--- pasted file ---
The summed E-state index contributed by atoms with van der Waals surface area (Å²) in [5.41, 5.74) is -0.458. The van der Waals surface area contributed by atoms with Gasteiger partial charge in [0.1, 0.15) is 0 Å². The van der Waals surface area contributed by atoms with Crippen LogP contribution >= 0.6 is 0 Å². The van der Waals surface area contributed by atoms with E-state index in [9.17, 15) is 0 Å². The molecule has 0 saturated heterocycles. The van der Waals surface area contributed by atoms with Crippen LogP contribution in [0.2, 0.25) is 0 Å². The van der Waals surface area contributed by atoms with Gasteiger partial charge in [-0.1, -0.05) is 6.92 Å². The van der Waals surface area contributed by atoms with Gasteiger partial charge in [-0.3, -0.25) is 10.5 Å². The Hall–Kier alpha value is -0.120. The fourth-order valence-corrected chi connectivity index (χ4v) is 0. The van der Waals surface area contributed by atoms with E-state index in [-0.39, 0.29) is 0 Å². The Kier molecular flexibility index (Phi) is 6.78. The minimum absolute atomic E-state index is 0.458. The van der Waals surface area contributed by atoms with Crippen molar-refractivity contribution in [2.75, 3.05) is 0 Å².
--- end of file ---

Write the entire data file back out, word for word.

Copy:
The summed E-state index contributed by atoms with van der Waals surface area (Å²) in [5.41, 5.74) is -0.458. The van der Waals surface area contributed by atoms with Gasteiger partial charge in [0.1, 0.15) is 0 Å². The van der Waals surface area contributed by atoms with Crippen LogP contribution >= 0.6 is 0 Å². The van der Waals surface area contributed by atoms with E-state index in [9.17, 15) is 0 Å². The molecule has 0 saturated heterocycles. The van der Waals surface area contributed by atoms with Crippen LogP contribution in [0.2, 0.25) is 0 Å². The van der Waals surface area contributed by atoms with Gasteiger partial charge in [-0.1, -0.05) is 6.92 Å². The van der Waals surface area contributed by atoms with Gasteiger partial charge in [-0.3, -0.25) is 10.5 Å². The Hall–Kier alpha value is -0.120. The fourth-order valence-corrected chi connectivity index (χ4v) is 0. The van der Waals surface area contributed by atoms with E-state index in [-0.39, 0.29) is 0 Å². The Kier molecular flexibility index (Phi) is 6.78. The minimum absolute atomic E-state index is 0.458. The van der Waals surface area contributed by atoms with Crippen molar-refractivity contribution in [2.75, 3.05) is 0 Å².